The development of hybrid models, in particular DES in the litterature, has raised the question of the domain of validity of these models. According to theory, these models should not be applied to flow involving laminar boundary layers (BL). But industrial flows are complex flows and often present regions of laminar BL, regions of fully developed turbulent BL and regions of non-equilibrium vortical BL. It is then mandatory for industrial use that the new hybrid models give a reasonable prediction for all these types of flow. We concentrated on evaluating the behavior of hybrid models for laminar BL and for vortical wakes. While less predictive than pure LES on laminar BL, some hybrid models still give reasonable predictions for rather low Reynolds numbers.
We have developed a new model relying on the hybridation of a DES model based on a k-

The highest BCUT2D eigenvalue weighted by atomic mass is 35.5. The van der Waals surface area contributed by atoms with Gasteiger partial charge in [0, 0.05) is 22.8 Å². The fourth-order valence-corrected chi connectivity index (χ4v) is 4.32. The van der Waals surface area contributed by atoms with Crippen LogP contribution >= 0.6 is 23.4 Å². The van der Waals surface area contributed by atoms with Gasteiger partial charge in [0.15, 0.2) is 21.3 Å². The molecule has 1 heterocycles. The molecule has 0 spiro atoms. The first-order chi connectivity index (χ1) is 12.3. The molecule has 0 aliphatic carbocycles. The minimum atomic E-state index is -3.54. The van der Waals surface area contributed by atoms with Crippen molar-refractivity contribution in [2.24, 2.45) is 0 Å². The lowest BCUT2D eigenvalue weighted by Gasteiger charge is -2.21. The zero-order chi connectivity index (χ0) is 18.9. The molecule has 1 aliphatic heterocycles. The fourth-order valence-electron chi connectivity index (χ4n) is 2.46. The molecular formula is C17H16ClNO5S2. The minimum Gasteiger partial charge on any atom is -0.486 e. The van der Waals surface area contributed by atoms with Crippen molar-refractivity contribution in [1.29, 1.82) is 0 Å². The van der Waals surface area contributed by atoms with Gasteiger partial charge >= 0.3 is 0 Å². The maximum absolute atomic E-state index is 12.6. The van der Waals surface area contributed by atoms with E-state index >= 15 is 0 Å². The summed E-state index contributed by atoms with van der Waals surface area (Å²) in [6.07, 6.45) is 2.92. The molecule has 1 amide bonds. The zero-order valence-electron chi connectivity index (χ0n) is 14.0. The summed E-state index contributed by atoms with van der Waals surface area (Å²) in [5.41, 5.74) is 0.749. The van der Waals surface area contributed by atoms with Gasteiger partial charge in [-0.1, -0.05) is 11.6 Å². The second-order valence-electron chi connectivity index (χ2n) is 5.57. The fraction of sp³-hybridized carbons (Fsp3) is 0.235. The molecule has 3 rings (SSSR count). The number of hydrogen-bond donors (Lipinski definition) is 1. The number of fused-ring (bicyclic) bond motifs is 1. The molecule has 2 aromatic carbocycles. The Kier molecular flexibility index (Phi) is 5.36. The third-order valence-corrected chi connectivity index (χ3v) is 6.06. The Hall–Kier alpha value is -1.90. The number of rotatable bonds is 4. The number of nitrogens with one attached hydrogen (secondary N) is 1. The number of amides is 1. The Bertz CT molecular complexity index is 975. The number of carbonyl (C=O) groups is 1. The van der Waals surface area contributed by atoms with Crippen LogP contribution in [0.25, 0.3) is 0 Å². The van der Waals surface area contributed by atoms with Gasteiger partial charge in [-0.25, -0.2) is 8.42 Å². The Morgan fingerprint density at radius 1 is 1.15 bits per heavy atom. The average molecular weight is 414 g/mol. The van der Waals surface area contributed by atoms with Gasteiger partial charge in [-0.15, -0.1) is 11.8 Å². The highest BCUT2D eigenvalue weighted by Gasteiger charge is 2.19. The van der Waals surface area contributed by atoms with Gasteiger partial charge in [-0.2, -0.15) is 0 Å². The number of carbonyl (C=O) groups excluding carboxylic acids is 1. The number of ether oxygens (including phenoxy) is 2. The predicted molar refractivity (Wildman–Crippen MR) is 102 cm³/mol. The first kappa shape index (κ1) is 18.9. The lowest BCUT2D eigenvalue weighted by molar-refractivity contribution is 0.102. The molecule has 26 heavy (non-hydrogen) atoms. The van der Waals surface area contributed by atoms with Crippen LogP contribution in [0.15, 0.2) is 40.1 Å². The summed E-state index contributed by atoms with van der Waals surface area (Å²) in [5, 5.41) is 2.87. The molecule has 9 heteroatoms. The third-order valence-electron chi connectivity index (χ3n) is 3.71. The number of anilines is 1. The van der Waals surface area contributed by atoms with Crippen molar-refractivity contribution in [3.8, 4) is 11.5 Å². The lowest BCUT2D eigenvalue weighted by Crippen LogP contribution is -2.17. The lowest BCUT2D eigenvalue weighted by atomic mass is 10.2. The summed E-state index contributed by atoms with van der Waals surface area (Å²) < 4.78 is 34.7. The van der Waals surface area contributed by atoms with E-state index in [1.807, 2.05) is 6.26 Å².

High order approximations
High order approximations for compressible flows on unstructured meshes are facing many constraints that increase their complexity i.e. their computational cost. This is clear for the largest class of approximation, the class of
The progress in highly accurate schemes for compressible flows on unstructured meshes (together with advances in massive parallelization of these schemes) allows us to solve problems previously out of reach. The three teams of Montpellier university (coordinator), Inria-Sophia and Keldysh Institute of Moscow have written a proposal for cooperation on the subject of the extension of these methods to simulate the noise emission of rotating machines (helicopters, future aerial vehicles, unmanned aerial vehicles, wind turbines…). The proposal has been selected by ANR and RSF (Russian Science Foundation) for support for a program duration of 4 years.